Saturday, February 17, 2007

Eklavya - Throwing Seats at the Screen

I'll confess - I knew very little about Eklavya before I went to see it. I didn't know much about the cast - just that it starred Amitabh Bachchan, and just that it was directed by Vidhu Vinod Chopra. Chopra is capable of either producing a real gem, as he did with Parinda & Mission Kashmir, but also very easily capable of producing what can only be described as bilge - as he did with Kareeb. It's like watching Sehwag go out onto the pitch - you can never tell at the start of the innings if he's going to knock a century or be out for a stupid shot in single digits.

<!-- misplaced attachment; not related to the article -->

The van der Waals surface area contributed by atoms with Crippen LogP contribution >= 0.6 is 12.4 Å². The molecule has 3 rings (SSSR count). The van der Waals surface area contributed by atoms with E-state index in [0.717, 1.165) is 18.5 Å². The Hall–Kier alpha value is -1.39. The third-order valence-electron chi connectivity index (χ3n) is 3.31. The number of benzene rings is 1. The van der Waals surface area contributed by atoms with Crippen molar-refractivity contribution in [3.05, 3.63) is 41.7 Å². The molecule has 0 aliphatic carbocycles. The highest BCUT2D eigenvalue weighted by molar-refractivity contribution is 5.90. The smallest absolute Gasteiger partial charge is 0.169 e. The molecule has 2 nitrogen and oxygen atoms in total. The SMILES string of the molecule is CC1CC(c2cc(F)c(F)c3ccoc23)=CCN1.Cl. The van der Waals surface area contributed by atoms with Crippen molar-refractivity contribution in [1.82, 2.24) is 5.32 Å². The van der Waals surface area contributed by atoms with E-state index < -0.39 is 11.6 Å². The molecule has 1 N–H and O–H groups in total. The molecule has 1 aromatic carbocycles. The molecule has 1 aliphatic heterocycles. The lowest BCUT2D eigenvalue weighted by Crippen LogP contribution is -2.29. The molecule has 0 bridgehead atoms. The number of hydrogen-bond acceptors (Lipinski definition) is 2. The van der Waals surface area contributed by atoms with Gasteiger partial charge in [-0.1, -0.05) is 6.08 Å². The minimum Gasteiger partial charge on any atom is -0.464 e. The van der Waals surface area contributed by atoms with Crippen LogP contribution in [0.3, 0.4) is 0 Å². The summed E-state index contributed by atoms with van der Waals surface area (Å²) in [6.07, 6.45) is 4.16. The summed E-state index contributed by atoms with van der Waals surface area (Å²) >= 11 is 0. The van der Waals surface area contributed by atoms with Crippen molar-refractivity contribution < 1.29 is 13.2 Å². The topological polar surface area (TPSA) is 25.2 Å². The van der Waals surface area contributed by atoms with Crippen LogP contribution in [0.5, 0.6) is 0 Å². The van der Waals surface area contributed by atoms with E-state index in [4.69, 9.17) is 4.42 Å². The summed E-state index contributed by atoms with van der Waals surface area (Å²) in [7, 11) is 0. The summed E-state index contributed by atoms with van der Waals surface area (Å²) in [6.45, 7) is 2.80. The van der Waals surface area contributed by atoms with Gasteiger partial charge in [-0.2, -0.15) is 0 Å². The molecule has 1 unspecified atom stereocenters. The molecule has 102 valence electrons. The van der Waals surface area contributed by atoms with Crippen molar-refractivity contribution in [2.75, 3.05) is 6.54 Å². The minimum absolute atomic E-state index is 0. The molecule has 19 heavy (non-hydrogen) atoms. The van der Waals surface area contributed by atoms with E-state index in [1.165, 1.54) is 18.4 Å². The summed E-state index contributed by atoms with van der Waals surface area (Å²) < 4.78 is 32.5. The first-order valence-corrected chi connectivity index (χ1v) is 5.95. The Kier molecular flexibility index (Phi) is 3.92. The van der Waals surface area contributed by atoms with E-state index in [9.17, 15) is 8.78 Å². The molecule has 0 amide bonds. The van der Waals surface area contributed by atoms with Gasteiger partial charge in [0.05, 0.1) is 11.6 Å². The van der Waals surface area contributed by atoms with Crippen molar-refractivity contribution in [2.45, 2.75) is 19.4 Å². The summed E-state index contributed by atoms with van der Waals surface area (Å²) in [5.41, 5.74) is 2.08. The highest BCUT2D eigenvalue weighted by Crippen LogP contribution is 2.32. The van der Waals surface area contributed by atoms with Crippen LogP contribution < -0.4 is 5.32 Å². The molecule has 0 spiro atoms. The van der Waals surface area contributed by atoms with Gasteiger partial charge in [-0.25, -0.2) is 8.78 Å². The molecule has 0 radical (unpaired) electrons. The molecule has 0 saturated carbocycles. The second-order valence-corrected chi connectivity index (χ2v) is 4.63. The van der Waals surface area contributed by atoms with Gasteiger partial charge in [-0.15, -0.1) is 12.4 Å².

Eklavya has to be one of the worst Bollywood movies I've seen in some time. I just knew that the good run I've had watching Hindi movies in cinemas over the past six months just couldn't last. After Omkara, Kabul Express, and even Dhoom 2, which at least qualified as a total time-pass movie, Eklavya will be my statistical correction. It has to be the single most reductionist, essentialising view of a world that is so unbelievably anachronistic as to be laughable. The entire movie is set in a royal palace (as a Rajput and someone with some genetic sense of what a fort actually is mean to be, I will NOT dignify the pleasure palace they filmed in with the term "fort", despite the insistence of the characters to do so) and is predicated on a great & terrible palace secret - that the heir to the throne is not the son of the King, but rather of one of the guards, Eklavya. The King opens the movie by reading Shakespeare, "Shall I compare thee to a summer's day?" to his dying wife, in what seems to be an act of touching love, until we see him strangle her when in her dying delirium she keeps calling out for the guard, not him. Nice, isn't it?